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Societies and Academies

Nature volume 100, pages 299300 (13 December 1917) | Download Citation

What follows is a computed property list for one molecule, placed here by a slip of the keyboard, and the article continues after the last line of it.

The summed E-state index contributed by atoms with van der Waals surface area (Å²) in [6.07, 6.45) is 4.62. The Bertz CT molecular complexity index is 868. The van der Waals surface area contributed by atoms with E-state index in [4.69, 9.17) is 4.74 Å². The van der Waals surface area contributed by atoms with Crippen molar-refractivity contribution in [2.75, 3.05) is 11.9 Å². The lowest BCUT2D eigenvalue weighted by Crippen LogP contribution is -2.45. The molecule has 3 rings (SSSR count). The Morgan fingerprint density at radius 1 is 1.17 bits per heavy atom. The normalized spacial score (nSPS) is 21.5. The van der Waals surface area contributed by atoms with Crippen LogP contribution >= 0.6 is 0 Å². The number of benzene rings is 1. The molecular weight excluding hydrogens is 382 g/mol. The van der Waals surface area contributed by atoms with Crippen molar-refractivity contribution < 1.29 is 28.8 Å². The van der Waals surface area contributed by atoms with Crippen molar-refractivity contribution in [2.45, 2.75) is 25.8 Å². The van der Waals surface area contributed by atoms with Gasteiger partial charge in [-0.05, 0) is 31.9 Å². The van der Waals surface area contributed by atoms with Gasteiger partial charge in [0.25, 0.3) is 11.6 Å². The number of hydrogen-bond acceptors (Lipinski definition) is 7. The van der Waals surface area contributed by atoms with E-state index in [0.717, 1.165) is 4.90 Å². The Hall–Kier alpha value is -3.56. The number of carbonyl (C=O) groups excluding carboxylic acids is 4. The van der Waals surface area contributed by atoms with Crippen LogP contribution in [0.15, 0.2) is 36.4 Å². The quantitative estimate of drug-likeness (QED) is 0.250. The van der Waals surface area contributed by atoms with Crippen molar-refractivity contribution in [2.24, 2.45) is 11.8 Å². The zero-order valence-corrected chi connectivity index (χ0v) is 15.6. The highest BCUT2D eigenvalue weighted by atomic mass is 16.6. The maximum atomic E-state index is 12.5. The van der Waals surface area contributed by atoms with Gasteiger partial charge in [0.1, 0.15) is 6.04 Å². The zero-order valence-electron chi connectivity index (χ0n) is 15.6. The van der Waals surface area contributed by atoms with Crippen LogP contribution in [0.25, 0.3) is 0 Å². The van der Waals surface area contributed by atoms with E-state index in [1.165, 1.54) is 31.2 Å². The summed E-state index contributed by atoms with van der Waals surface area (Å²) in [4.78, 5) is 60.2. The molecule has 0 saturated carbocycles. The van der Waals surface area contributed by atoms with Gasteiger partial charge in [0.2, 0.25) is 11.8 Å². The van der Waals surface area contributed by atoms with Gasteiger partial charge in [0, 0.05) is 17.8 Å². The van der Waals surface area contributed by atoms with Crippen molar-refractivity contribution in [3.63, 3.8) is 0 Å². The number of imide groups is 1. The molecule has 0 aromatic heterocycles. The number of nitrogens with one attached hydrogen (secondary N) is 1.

LONDON. Royal Society, December 6.—Sir J. J. Thomson, president, in the chair.—Prof. W. H. Young: The series of Legendre.—L. Hartshorn; The discharge of gases under high pressures. It is well known that when gas discharges through an orifice from a vessel in which the pressure is p0 into one in which it is pt, the rate of discharge is approximately constant from pi = o upwards to some critical value, but then, as £, further increases, the discharge falls off, slowly at first, after wards with greater rapidity. In the present investigation, this phenomenon is examined with greater accuracy than has hitherto been obtained. In every case it was found that the flow was constant to at least one part in 10,000 for a considerable range of £,. The critical value of pit at which the flow began to change, varied widely for different nozzles, being about 0-2 pa for the convergent and parallel ones, but as high as 0-7 p0 for certain divergent ones. Thus, the theoretical value for convergent nozzles, viz., 0-527 pa, cannot be accepted as applying even approximately to all nozzles.—Lt.-Col. A. G. Hadcock: Internal ballistics. This paper deals with the burning of the explosive in the gun and the expansion of the gas, both before and after the charge has been consumed. On firing the gun the action is threefold:-(1) The driving band on projectile is forced into the rifling grooves. (2) In subsequent burning of charge, the gas from any fraction of charge expands with consequent reduction of temperature. The still burning powder gives additional heat. The expansion is thus partly adiabatic and partly isothermal. (3) After the charge is consumed the gas expands adiabatically. From expressions given in the paper, and knowing the rate of burning of cordite under various pressures, formulas are developed for finding velocity of projectile, position in gun, and pressure of gas. The magnitude and position of maximum pressure are found by a further development of formula?.—Dr. A. Russell: The electrostatic problem of a conducting sphere in a spherical cavity. The author gives formulae by means of which the capacity, the electric force between the spheres, and the maximum electric stress on the dielectric between them can be readily computed in all cases to any required degree of accuracy. The solutions of these problems are required when determining the ratio of the measure of the electrostatic to the electromagnetic unit of charge by means of a spherical condenser for the calibration of a spherical condenser of variable capacity, for the o calibration of a high-tension voltmeter, and for the determination of the electric strengths of insulating materials.—Prof. G. N. Watson; The zeros of Bessel1 functions. The paper contains a statement and discussion of some general theorems concerning the zeros of Bessel functions; the theorems are true for functions of any order, and, unlike results previously known, are of particular interest in the case of functions of high order. It appears that comparatively general considerations of a non-arithmetical type yield fairly precise information concerning the position and numbers of the zeros of the Bessel functions of the first kind. It is doubtful whether results of this character could be obtained without making use of the method of steepest descents which has been prominent in various recent investigations.

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